In case you have not heard, RIOT recently signed a deal with MLB Advanced Media to distribute their League of Legends tournaments for about $90,000,000 a year. As far as I am concerned, that's enough zeros to finally get the attention of investors. This is critical, since it isn't game developers who ultimately decide what gets made or not, it's the investors that fund these projects.
Looking around, there really are not that many games that provide an eSports experience worth watching. Why is that? Starcraft (1998), League of Legends (2009), and World of Tanks (2010 for RU, 2011 for NA) are by far the most popular eSports games. These games are also very popular in Asia, but none of these games were made in Asia. Why is that?
Actually, the greatest eSports game of all time was made in Asia. Its name there was originally “Tactical Commanders”, made by Nexon in South Korea. An augmented version was English-localized and called Shattered Galaxy. SG was released in 2001, three months before Lineage, and thus SG was the first English-localized Asian MMO and also the world's first MMORTS.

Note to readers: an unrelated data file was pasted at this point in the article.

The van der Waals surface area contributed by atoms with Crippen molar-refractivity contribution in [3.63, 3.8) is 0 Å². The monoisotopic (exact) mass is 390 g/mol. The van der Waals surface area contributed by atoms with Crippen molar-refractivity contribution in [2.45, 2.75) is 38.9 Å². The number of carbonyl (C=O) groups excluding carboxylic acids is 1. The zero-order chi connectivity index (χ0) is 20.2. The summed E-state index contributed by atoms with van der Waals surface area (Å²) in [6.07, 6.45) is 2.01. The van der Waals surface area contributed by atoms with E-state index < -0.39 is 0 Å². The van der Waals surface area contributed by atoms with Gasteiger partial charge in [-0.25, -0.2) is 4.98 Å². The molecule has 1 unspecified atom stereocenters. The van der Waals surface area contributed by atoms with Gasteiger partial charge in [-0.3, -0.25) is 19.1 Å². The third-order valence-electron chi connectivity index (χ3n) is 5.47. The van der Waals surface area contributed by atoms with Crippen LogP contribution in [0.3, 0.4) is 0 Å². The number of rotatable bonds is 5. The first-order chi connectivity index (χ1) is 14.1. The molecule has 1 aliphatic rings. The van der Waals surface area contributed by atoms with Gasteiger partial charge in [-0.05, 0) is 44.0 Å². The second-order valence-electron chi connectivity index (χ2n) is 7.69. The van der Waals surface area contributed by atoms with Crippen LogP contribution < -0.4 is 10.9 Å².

I'm about to get into some history here, to put everything in context, and then I'm going to detail the primary obstacles to making a commercially successful eSports game. I've often been called out for being critical of prevailing game designs, but not explaining how to make them better. I'm not going to be stingy in this article, I'm going to detail the solutions to these same problems in substantial detail. I happen to have been on the development team making SG, and also consulted for the publisher, Tri Synergy. I've also worked extensively with Wargaming.net, as I will detail later. Thus I may have a bias, but since I am such a huge advocate of eSports I've gone to great lengths to attach myself to projects and companies that share this passion.